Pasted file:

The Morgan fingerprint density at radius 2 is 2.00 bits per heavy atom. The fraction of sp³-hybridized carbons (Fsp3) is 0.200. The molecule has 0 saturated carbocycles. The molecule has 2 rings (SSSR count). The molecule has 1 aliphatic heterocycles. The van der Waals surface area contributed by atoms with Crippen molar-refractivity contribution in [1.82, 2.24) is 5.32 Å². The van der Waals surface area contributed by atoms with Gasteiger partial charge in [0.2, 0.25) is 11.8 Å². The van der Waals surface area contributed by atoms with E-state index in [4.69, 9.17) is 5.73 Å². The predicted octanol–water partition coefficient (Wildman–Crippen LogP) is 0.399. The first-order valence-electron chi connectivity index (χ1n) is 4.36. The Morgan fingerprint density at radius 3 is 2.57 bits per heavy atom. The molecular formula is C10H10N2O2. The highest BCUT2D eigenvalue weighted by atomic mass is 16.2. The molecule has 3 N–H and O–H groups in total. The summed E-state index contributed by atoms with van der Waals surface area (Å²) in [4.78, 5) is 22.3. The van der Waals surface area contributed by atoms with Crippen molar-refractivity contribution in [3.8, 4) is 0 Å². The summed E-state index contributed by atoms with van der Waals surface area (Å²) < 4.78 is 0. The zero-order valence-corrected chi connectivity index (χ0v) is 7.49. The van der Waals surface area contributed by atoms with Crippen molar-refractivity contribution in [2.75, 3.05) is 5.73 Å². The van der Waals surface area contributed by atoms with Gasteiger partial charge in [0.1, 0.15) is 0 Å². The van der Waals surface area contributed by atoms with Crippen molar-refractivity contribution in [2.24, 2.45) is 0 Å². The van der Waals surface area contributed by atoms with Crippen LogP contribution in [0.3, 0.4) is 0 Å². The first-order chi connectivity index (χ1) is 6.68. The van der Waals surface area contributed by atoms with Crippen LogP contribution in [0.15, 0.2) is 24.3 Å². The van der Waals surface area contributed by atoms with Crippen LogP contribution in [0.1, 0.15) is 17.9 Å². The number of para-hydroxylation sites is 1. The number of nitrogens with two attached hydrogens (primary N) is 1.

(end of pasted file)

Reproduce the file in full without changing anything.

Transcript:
The Morgan fingerprint density at radius 2 is 2.00 bits per heavy atom. The fraction of sp³-hybridized carbons (Fsp3) is 0.200. The molecule has 0 saturated carbocycles. The molecule has 2 rings (SSSR count). The molecule has 1 aliphatic heterocycles. The van der Waals surface area contributed by atoms with Crippen molar-refractivity contribution in [1.82, 2.24) is 5.32 Å². The van der Waals surface area contributed by atoms with Gasteiger partial charge in [0.2, 0.25) is 11.8 Å². The van der Waals surface area contributed by atoms with E-state index in [4.69, 9.17) is 5.73 Å². The predicted octanol–water partition coefficient (Wildman–Crippen LogP) is 0.399. The first-order valence-electron chi connectivity index (χ1n) is 4.36. The Morgan fingerprint density at radius 3 is 2.57 bits per heavy atom. The molecular formula is C10H10N2O2. The highest BCUT2D eigenvalue weighted by atomic mass is 16.2. The molecule has 3 N–H and O–H groups in total. The summed E-state index contributed by atoms with van der Waals surface area (Å²) in [4.78, 5) is 22.3. The van der Waals surface area contributed by atoms with Crippen molar-refractivity contribution in [3.8, 4) is 0 Å². The summed E-state index contributed by atoms with van der Waals surface area (Å²) < 4.78 is 0. The zero-order valence-corrected chi connectivity index (χ0v) is 7.49. The van der Waals surface area contributed by atoms with Crippen molar-refractivity contribution in [2.75, 3.05) is 5.73 Å². The van der Waals surface area contributed by atoms with Gasteiger partial charge in [0.1, 0.15) is 0 Å². The van der Waals surface area contributed by atoms with Crippen molar-refractivity contribution in [2.24, 2.45) is 0 Å². The van der Waals surface area contributed by atoms with Crippen LogP contribution in [0.3, 0.4) is 0 Å². The first-order chi connectivity index (χ1) is 6.68. The van der Waals surface area contributed by atoms with Crippen LogP contribution in [0.15, 0.2) is 24.3 Å². The van der Waals surface area contributed by atoms with Crippen LogP contribution in [0.1, 0.15) is 17.9 Å². The number of para-hydroxylation sites is 1. The number of nitrogens with two attached hydrogens (primary N) is 1.